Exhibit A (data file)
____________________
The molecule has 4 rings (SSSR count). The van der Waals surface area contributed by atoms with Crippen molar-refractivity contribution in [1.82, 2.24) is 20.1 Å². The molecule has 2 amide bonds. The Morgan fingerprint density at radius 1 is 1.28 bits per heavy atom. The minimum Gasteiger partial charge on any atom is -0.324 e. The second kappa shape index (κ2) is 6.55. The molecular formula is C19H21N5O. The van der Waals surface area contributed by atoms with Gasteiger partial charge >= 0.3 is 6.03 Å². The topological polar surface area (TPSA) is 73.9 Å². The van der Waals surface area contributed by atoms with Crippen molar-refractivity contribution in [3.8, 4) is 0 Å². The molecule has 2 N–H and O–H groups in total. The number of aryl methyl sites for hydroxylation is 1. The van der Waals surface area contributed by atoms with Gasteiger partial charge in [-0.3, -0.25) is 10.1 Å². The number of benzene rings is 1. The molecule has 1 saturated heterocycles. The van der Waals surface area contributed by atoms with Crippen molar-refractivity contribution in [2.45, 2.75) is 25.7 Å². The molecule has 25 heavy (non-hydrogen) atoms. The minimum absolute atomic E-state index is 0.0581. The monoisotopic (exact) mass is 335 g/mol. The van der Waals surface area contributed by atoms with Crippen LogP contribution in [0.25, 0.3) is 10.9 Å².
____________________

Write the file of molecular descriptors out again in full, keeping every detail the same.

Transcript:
The molecule has 4 rings (SSSR count). The van der Waals surface area contributed by atoms with Crippen molar-refractivity contribution in [1.82, 2.24) is 20.1 Å². The molecule has 2 amide bonds. The Morgan fingerprint density at radius 1 is 1.28 bits per heavy atom. The minimum Gasteiger partial charge on any atom is -0.324 e. The second kappa shape index (κ2) is 6.55. The molecular formula is C19H21N5O. The van der Waals surface area contributed by atoms with Gasteiger partial charge >= 0.3 is 6.03 Å². The topological polar surface area (TPSA) is 73.9 Å². The van der Waals surface area contributed by atoms with Crippen molar-refractivity contribution in [3.8, 4) is 0 Å². The molecule has 2 N–H and O–H groups in total. The number of aryl methyl sites for hydroxylation is 1. The van der Waals surface area contributed by atoms with Gasteiger partial charge in [-0.3, -0.25) is 10.1 Å². The number of benzene rings is 1. The molecule has 1 saturated heterocycles. The van der Waals surface area contributed by atoms with Crippen molar-refractivity contribution in [2.45, 2.75) is 25.7 Å². The molecule has 25 heavy (non-hydrogen) atoms. The minimum absolute atomic E-state index is 0.0581. The monoisotopic (exact) mass is 335 g/mol. The van der Waals surface area contributed by atoms with Crippen LogP contribution in [0.25, 0.3) is 10.9 Å².